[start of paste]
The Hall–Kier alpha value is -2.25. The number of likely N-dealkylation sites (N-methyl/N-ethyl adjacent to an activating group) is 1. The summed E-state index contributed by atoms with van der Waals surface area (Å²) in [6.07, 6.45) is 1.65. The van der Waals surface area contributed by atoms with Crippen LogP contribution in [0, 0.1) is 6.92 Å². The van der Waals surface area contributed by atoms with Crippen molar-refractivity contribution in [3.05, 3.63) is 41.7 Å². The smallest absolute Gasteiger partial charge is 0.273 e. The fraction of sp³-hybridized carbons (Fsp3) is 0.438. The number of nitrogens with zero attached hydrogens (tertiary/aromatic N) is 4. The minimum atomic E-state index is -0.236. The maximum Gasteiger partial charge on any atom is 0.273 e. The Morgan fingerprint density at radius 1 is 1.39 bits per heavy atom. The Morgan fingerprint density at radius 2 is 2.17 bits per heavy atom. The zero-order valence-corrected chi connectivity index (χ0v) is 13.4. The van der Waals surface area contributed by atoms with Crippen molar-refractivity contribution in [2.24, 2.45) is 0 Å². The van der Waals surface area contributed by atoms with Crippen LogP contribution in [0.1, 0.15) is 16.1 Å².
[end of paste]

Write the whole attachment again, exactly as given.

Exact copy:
The Hall–Kier alpha value is -2.25. The number of likely N-dealkylation sites (N-methyl/N-ethyl adjacent to an activating group) is 1. The summed E-state index contributed by atoms with van der Waals surface area (Å²) in [6.07, 6.45) is 1.65. The van der Waals surface area contributed by atoms with Crippen LogP contribution in [0, 0.1) is 6.92 Å². The van der Waals surface area contributed by atoms with Crippen molar-refractivity contribution in [3.05, 3.63) is 41.7 Å². The smallest absolute Gasteiger partial charge is 0.273 e. The fraction of sp³-hybridized carbons (Fsp3) is 0.438. The number of nitrogens with zero attached hydrogens (tertiary/aromatic N) is 4. The minimum atomic E-state index is -0.236. The maximum Gasteiger partial charge on any atom is 0.273 e. The Morgan fingerprint density at radius 1 is 1.39 bits per heavy atom. The Morgan fingerprint density at radius 2 is 2.17 bits per heavy atom. The zero-order valence-corrected chi connectivity index (χ0v) is 13.4. The van der Waals surface area contributed by atoms with Crippen molar-refractivity contribution in [2.24, 2.45) is 0 Å². The van der Waals surface area contributed by atoms with Crippen LogP contribution in [0.1, 0.15) is 16.1 Å².